Last mile logistics or “logistics of the last mile” presents major challenges for service providers within the supply chain. The last mile means the transport of goods to the customer’s doorstep.
The problems associated with this last mile mainly affect courier, express and parcel services. These are instructed by the online mail order companies to deliver the parcels. The core of this problem lies in the development of e-commerce over the past few years. E-commerce has been growing steadily for years and this is accompanied by new record values for parcel shipments. Last year in particular, there was a big increase due to the global pandemic. Customers order goods from their home PC directly to their doorstep, thus presenting delivery services with major challenges in terms of parcel delivery and economical route planning.
The companies naturally want to keep their delivery costs as low as possible and strive to run routes quickly and efficiently and to bundle the shipments. If the customer is not on site to receive the package and the delivery has to be repeated, new costs will arise.
There are now some concepts that can be used to defuse the problem of the last mile.
- One approach brings the customer to the goods:
The customer can pick up his goods in a parcel shop that is conveniently located for him (e.g. in a shopping centre or at the gas station) or in a parcel locker available 24/7.
- Another approach brings the goods to the customer:
This approach is based on increased communication between customer and delivery service. The customer can, for example, select a time slot for delivery when ordering so that the delivery tours can be planned optimally. If the customers phone number is also available, a new appointment can be made immediately if the delivery is unsuccessful.
How Berlin manages the last mile
The city of Berlin has found a successful approach to tackling the last mile issue in the area of print articles (e.g. newspapers, flyers, brochures). The company BERLIN LASTMILE has been active in the delivery sector for over 25 years and has specialized in efficient logistics solutions. The company coordinates 3,000 delivery drivers who deliver around the clock to around 1.8 million households in Berlin. The whole process is coordinated from 9 company logistics points and main handling bases (HUBs). In this way, the optimal delivery routes can be created and the items arrive at their destination via the shortest and fastest route.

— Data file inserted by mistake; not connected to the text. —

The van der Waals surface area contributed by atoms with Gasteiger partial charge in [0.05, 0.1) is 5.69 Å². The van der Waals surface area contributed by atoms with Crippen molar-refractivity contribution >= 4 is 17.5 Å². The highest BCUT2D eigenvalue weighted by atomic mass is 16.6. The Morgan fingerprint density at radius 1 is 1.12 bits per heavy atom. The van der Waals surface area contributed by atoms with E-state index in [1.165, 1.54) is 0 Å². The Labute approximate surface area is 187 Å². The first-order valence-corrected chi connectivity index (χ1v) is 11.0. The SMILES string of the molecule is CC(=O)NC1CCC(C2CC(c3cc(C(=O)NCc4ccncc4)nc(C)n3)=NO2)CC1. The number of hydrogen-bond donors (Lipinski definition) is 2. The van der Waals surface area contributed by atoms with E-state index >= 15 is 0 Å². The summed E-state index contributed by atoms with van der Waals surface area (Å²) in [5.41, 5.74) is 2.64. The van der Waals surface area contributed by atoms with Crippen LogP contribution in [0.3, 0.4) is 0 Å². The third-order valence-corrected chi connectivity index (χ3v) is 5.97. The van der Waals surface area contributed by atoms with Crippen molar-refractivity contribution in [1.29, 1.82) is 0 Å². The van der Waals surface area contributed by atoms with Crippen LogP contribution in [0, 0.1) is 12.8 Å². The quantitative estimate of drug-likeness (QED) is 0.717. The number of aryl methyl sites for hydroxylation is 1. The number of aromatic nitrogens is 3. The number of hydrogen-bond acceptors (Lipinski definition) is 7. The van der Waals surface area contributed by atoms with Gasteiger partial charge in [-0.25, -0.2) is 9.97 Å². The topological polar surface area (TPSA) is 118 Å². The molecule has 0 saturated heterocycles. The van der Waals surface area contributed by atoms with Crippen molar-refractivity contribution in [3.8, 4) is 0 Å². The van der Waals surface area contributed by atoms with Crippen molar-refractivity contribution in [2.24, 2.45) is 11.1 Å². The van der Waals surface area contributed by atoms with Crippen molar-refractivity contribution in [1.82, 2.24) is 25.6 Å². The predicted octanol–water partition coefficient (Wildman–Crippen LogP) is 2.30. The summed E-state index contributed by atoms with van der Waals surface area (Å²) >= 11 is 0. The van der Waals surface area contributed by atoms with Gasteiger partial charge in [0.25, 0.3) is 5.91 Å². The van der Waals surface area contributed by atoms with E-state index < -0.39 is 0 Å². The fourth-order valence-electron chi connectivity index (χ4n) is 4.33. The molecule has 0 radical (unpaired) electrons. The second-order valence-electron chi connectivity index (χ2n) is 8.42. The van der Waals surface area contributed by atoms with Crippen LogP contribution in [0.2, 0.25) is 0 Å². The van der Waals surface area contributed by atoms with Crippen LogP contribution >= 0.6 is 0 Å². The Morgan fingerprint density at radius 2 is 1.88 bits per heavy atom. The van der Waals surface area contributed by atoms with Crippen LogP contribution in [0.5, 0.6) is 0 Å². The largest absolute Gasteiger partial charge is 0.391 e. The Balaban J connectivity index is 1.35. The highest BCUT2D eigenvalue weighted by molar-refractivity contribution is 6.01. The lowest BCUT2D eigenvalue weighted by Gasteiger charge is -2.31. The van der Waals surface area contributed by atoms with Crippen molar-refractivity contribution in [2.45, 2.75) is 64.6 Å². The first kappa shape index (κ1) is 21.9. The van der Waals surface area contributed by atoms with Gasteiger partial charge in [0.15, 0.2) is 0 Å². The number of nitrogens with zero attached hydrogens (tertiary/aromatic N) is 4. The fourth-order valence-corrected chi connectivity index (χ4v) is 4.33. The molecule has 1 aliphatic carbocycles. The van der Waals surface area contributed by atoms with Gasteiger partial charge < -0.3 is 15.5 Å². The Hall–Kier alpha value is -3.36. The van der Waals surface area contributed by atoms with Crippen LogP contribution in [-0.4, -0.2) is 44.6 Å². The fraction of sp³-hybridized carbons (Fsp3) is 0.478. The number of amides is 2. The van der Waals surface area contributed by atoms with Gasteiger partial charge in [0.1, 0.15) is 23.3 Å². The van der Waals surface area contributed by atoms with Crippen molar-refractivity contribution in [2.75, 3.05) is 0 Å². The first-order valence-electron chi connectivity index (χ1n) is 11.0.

Berlin is also testing the following approaches in further pilot projects:
- City hubs:
Shipments for the immediate vicinity can be deposited in a city hub. The distances between the hub and the recipient are short and can be mastered with (e-) cargo bikes, hand trucks or low-emission vehicles. Large delivery vehicles no longer have to drive to the customers front door. City hubs can also be supplied at night. This reduces traffic congestion and has the potential to reduce noise and pollution in cities.
Subway and tram are to be used for the transport of goods. As traffic in the cities increases, it can make sense to see the tram as an efficient mode of transport that brings goods from transhipment centres in the suburbs to the city centre.
- Delivery robot or logistics drone:
Deutsche Post has already tested whether parcels weighing up to 150 kg can also be delivered by a robot and have come to a good result. The robot accompanies the deliverer at walking pace and relieves the employees of the physically demanding work.
Logistics drones offer the possibility of moving deliveries from the road into the airspace and deliver parcels quickly and cleanly.
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